My sister is a nightmare

Alernate Realities
Originally uploaded by Hannahchan.

Well, technically, she's a Nightmare. Of the Northern Nightmares, darling, didn't Edith Wharton ever mention them? And I think she's Skarzilicious.

Friday, March 16, 2007

Tis the season to get crafty

The last few years, I've found myself slipping further and further into the habit of busting out the kistka and beeswax during Great Lent. Ukies will know whereof I speak: the dreaded pysanka, once a pagan symbol of spring, now an indication that the giver may be a wee bit OCD. When my father taught me the basics, when I was a kid, I remember finding it intensely frustrating: getting the kistka to produce an even flow of wax seemed impossible, and drawing a straight line on a curved surface was more than I could manage. The box of supplies--block of beeswax, cluster of copper-funneled styluses, baggie full of dye packets--ended up gathering dust in the basement workshop.

But a few years ago, a friend from church gave me a pysanka that she had made. It wasn't too elaborate, and it wasn't perfect, but it was beautiful, and that gave me the confidence to try what I had given up on as an eleven-year-old. The basics are easy enough: apply wax design, dip egg in dye, apply further design, dip egg in darker dye, n + 1 until stop, and then melt off the wax, revealing the colors that had been covered by the wax.

The first year's crop were not a tremendous success, not least because I believed the books that said that you could leave the innards of the egg intact. Now, DC is a long way from Ukaine, geography- and climate-wise, and maybe that's the reason, but every single one of that year's pysanky cracked and oozed about three months past their maximum use date. We're not even talking the standard rotten egg smell of sulfur; we're talking closer to putrescine a la squirrel mort. Not promising.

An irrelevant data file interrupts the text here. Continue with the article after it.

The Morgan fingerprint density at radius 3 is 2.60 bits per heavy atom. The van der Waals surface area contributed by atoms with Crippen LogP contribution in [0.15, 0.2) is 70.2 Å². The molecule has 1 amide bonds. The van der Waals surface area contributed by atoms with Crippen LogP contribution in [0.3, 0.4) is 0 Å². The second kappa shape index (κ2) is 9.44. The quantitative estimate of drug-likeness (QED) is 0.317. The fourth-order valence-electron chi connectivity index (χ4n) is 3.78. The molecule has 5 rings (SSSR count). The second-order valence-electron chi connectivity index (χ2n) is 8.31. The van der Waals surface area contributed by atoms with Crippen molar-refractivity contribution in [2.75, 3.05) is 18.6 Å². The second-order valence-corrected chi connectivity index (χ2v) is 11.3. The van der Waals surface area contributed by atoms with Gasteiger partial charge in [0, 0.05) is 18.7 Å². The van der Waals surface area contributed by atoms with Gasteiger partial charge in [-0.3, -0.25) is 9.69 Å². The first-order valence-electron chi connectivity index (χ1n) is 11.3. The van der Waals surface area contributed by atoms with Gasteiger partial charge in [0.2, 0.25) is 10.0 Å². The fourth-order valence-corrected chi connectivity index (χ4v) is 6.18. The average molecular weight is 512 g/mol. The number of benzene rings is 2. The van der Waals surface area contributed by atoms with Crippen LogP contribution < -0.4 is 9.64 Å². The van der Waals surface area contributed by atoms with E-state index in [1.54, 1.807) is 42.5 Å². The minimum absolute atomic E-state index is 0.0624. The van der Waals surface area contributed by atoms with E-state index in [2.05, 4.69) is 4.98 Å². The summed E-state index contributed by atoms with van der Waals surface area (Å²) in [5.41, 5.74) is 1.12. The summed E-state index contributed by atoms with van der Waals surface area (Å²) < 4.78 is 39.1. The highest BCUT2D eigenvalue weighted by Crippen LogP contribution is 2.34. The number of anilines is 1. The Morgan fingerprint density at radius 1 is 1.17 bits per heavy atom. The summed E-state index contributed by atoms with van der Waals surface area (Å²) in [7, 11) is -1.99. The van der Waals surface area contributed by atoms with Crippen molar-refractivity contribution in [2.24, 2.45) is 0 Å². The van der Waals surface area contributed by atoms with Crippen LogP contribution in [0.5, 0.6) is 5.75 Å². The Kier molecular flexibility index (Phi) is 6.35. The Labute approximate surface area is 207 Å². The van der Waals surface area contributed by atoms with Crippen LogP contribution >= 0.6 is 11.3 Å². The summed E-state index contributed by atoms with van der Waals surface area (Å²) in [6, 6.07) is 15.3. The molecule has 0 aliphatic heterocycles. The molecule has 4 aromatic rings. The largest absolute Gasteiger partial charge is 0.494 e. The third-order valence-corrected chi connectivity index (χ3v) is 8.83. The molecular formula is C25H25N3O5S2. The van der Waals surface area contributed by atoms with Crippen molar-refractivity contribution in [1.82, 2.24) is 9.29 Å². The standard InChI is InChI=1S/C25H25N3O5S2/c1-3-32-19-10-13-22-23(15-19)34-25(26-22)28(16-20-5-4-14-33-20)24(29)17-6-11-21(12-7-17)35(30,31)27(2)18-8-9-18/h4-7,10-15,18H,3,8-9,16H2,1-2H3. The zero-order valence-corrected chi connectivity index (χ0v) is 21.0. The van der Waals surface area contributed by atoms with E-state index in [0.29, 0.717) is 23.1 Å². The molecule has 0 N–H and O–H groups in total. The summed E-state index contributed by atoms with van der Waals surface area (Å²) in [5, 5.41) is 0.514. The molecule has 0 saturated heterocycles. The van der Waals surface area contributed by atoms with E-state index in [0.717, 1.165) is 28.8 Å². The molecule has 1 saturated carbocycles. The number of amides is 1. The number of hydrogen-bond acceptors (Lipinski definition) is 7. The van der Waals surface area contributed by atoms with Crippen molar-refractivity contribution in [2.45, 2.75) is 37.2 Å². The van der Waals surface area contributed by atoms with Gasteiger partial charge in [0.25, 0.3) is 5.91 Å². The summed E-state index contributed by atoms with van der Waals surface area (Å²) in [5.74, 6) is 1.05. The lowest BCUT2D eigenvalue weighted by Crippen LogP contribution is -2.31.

But the next year, my friend gave me an egg pump and some other supplies, and now I make pysanky every year. I'm not a purist, by any means: I use aniline dyes and MinWax laquer, I do empty the eggs (according to the books, an empty egg portends infertility, but anecdotal data suggest that vacant pysanky are no substitute for birth control), and the ancient Ukies probably didn't include sushi or kiwi birds in their original designs. Mother goddesses, yes; spicy tuna rolls, no. Let's file that one under "living tradition" and say no more about it.

The real problem is that the damn things are addictive. Last year I hit a low point, having decided not to watch TV during the fast, and made waaaay too many eggs. The goal this year is not to have so many that I'm embarrassed by it. So far, so good.

In completely other news, best of luck to La Seester at her first roller derby bout tomorrow! Let's hope that the roads are clear and that Marzipain is no match for Scarzipan. Go Nightmares!

Monday, March 12, 2007

Wanderlust and logistics

As most of the (three?) readers of this blog know, I'm coming to an end of my time at my current job and as such need to be making some plans for what to do after March 31. Although I'm not what you might call thrilled about having to find another position, I can say that the association has offered a bit of a cushion against the next few months, and that that, combined with savings and two offers for copyediting work, should keep the ramening wolf from my door.

The responsible thing to do, of course, would be to instantly dedicate myself to a serious job search, possibly with a side order of repressed panic. But...I can't. Or at least, I'm not, at least right now. Because sometime in the last two weeks, I realized that I've got some decent savings, good job prospects, a total absence of dependents more demanding than two weedy lemon verbenas, health benefits, and an itch to get to traveling.

Frankly, Argentina is probably largely to blame. For the last few years, I've avoided taking big vacations, because I haven't been able to coordinate friends to join me for some or all of the time and because I've felt too guilty about leaving a pile of work for my officemates. Now, however, soon to be sans officemates and having left at least some of my reluctance to go solo at Ezeiza, I'm looking hard at the options for getting smeary prints on my passport.

I'm trying not to make this a complete leap into the suggestions, comments, and general advice are welcome.